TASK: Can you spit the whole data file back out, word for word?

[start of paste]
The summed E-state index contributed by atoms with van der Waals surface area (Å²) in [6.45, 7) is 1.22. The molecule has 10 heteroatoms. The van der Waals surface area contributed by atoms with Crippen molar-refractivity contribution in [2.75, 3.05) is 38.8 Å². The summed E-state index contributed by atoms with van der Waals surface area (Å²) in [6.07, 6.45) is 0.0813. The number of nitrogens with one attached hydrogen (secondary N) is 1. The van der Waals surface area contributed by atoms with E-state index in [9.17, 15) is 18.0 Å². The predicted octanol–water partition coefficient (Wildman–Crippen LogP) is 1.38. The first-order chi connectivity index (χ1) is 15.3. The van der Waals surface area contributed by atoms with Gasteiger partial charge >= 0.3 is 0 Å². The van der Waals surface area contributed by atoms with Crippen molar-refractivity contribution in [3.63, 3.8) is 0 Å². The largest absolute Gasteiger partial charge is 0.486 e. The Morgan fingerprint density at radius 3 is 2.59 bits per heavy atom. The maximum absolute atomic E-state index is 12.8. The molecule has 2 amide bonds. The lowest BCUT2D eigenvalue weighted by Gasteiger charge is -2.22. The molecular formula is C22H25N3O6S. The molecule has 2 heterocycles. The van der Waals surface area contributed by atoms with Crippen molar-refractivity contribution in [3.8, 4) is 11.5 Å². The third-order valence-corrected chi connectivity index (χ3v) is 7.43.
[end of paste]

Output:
The summed E-state index contributed by atoms with van der Waals surface area (Å²) in [6.45, 7) is 1.22. The molecule has 10 heteroatoms. The van der Waals surface area contributed by atoms with Crippen molar-refractivity contribution in [2.75, 3.05) is 38.8 Å². The summed E-state index contributed by atoms with van der Waals surface area (Å²) in [6.07, 6.45) is 0.0813. The number of nitrogens with one attached hydrogen (secondary N) is 1. The van der Waals surface area contributed by atoms with E-state index in [9.17, 15) is 18.0 Å². The predicted octanol–water partition coefficient (Wildman–Crippen LogP) is 1.38. The first-order chi connectivity index (χ1) is 15.3. The van der Waals surface area contributed by atoms with Gasteiger partial charge >= 0.3 is 0 Å². The van der Waals surface area contributed by atoms with Crippen molar-refractivity contribution in [3.63, 3.8) is 0 Å². The largest absolute Gasteiger partial charge is 0.486 e. The Morgan fingerprint density at radius 3 is 2.59 bits per heavy atom. The maximum absolute atomic E-state index is 12.8. The molecule has 2 amide bonds. The lowest BCUT2D eigenvalue weighted by Gasteiger charge is -2.22. The molecular formula is C22H25N3O6S. The molecule has 2 heterocycles. The van der Waals surface area contributed by atoms with Crippen molar-refractivity contribution in [3.8, 4) is 11.5 Å². The third-order valence-corrected chi connectivity index (χ3v) is 7.43.